While every isomorphism is a bimorphism, a bimorphism is not necessarily an isomorphism. For example, in the category of commutative rings the inclusion **Z** → **Q** is a bimorphism that is not an isomorphism. However, any morphism that is both an epimorphism and a *split* monomorphism, or both a monomorphism and a *split* epimorphism, must be an isomorphism. A category, such as **Set**, in which every bimorphism is an isomorphism is known as a **balanced category**.

### Endomorphisms and automorphisms

A morphism *f*: *X* → *X* (that is, a morphism with identical source and target) is an endomorphism of *X*. A **split endomorphism** is an idempotent endomorphism *f* if *f* admits a decomposition *f* = *h* ∘ *g* with *g* ∘ *h* = id. In particular, the Karoubi envelope of a category splits every idempotent morphism.

An automorphism is a morphism that is both an endomorphism and an isomorphism. In every category, the automorphisms of an object form always a group, called the automorphism group of the object.

## Examples

- In the concrete categories studied in universal algebra (groups, rings, modules, etc.), morphisms are usually homomorphisms. Likewise, the notions of automorphism, endomorphism, epimorphism, homeomorphism, isomorphism, and monomorphism all find use in universal algebra.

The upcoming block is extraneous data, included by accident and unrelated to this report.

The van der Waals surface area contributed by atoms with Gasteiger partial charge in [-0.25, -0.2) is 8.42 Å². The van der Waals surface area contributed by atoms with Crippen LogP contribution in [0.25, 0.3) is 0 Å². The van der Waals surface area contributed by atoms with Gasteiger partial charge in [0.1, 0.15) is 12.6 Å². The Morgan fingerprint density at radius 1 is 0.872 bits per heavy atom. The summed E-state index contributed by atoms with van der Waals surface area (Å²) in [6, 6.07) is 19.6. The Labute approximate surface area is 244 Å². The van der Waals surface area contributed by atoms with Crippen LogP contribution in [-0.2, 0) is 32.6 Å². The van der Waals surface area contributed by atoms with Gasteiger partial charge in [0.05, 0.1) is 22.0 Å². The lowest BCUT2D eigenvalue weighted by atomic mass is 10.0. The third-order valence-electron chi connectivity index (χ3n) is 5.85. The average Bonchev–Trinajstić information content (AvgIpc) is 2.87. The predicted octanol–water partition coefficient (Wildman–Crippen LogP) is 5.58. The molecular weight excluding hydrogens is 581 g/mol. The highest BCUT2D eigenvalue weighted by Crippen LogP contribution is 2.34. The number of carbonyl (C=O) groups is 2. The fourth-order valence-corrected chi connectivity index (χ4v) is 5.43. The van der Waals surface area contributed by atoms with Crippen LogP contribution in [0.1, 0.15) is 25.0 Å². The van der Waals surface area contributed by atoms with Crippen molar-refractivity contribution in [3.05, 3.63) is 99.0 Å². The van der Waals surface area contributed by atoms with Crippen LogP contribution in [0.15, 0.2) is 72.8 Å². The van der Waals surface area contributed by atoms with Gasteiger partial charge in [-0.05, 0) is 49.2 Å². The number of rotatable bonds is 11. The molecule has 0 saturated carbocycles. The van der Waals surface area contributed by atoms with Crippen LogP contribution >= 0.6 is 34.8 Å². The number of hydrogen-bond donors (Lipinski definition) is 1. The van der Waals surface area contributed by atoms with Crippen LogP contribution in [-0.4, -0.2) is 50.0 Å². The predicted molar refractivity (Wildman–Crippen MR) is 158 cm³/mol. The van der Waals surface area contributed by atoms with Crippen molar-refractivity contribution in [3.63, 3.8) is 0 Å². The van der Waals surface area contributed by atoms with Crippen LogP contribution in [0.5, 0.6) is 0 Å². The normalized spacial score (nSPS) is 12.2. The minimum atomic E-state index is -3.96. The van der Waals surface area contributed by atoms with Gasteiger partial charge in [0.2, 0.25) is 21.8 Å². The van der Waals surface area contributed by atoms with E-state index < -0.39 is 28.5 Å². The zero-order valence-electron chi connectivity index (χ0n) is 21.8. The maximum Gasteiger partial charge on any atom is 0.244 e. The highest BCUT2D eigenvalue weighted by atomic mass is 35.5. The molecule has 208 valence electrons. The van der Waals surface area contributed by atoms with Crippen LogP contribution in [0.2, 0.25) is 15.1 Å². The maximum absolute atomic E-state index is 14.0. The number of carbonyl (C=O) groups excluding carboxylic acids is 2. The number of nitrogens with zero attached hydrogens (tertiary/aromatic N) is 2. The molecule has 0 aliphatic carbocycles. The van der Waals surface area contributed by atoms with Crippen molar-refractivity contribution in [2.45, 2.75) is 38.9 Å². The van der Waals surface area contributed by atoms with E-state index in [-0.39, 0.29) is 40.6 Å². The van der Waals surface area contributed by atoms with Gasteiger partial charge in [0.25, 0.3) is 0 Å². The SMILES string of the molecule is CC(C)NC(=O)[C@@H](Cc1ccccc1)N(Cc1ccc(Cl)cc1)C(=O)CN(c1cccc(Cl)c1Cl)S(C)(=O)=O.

- In the category of topological spaces, morphisms are continuous functions and isomorphisms are called homeomorphisms.
- In the category of smooth manifolds, morphisms are smooth functions and isomorphisms are called diffeomorphisms.
- In the category of small categories, functors can be thought of as morphisms.
- In a functor category, the morphisms are natural transformations.

For more examples, see the entry category theory.

## See also

## Notes

## References

- Jacobson, Nathan (2009),
*Basic algebra*,**2**(2nd ed.), Dover, ISBN 978-0-486-47187-7. - Adámek, Jiří; Herrlich, Horst; Strecker, George E. (1990).
*Abstract and Concrete Categories*(PDF). John Wiley & Sons. ISBN 0-471-60922-6. Now available as free on-line edition (4.2MB PDF).

## External links

- Hazewinkel, Michiel, ed. (2001) [1994], "Morphism",
*Encyclopedia of Mathematics*, Springer Science+Business Media B.V. / Kluwer Academic Publishers, ISBN 978-1-55608-010-4 - "Category".
*PlanetMath*. - "TypesOfMorphisms".
*PlanetMath*.